Figure 4. (Based on ERBE data.)
This led me to the conclusion that the net radiative cloud effect at Earth’s high latitudes (beyond ~45 degrees) should most likely be positive (‘warming’), while in the tropics (below ~30 degrees) it should be negative (‘cooling’). In the transition zone between ~30 and 45 degrees the effect would probably be fairly close to neutral. Since the tropical belt 30N-30S is larger areawise than the two extratropical 90-45 caps put together by about 67%, this alone might explain why the global average radiative cloud effect turns out to be negative. In other words, the magnitude of the extratropical ‘warming’ effect might in itself equal the magnitude of the tropical ‘cooling’ effect; it only covers a considerably smaller area. However, the substantial difference in mean flux intensities (both SW in and LW out), might impact the final situation …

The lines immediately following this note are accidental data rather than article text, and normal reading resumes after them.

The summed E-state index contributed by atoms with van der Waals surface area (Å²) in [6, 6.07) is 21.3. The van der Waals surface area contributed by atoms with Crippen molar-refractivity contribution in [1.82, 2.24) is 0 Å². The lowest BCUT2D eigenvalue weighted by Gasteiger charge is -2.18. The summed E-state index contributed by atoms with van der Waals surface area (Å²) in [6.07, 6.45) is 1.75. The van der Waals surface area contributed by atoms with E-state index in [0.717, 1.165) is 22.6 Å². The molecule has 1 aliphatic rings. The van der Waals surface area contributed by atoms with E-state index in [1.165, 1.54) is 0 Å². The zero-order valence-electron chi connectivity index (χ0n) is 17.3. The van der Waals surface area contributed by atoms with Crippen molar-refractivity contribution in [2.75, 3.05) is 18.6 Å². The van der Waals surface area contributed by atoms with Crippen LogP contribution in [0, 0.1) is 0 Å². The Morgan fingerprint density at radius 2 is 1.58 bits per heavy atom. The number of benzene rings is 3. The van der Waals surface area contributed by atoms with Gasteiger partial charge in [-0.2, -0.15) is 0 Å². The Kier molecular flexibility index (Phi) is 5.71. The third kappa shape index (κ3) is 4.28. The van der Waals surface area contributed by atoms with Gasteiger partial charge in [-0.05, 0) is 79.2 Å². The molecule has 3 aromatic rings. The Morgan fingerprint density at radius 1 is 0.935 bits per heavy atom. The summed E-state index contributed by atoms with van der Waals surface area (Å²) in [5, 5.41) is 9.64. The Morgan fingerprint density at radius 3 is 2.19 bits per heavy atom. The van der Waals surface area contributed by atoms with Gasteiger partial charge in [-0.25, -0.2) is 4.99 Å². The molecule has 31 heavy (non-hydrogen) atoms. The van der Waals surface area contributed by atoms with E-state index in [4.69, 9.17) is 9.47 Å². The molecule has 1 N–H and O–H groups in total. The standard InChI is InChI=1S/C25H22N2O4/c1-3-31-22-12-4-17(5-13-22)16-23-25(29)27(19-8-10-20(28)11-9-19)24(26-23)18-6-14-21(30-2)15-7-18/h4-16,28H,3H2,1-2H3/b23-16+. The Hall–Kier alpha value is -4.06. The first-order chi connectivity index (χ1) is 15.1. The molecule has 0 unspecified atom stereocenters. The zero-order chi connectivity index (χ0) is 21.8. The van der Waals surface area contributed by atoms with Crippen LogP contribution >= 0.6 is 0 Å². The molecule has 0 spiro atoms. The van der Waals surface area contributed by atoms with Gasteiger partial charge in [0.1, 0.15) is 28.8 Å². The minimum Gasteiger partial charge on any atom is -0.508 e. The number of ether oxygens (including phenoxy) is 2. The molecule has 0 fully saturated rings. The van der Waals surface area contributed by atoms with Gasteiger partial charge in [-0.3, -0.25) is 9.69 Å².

Boy, was I ever wrong …!
As always, reality (through the hard, cold data of empirical observation) trumps any assumption, even assumptions that you feel are based on physically sound reasoning. And when the data proves your assumption wrong, you learn something about how the world works, you change your approach, your ideas, and you move on …
Enter the CERES EBAF Ed2.8 ToA flux dataset.
Yup, it obliterates my above assumption. This is how the global mean net CRE of -21 W/m2 is really distributed from pole to pole: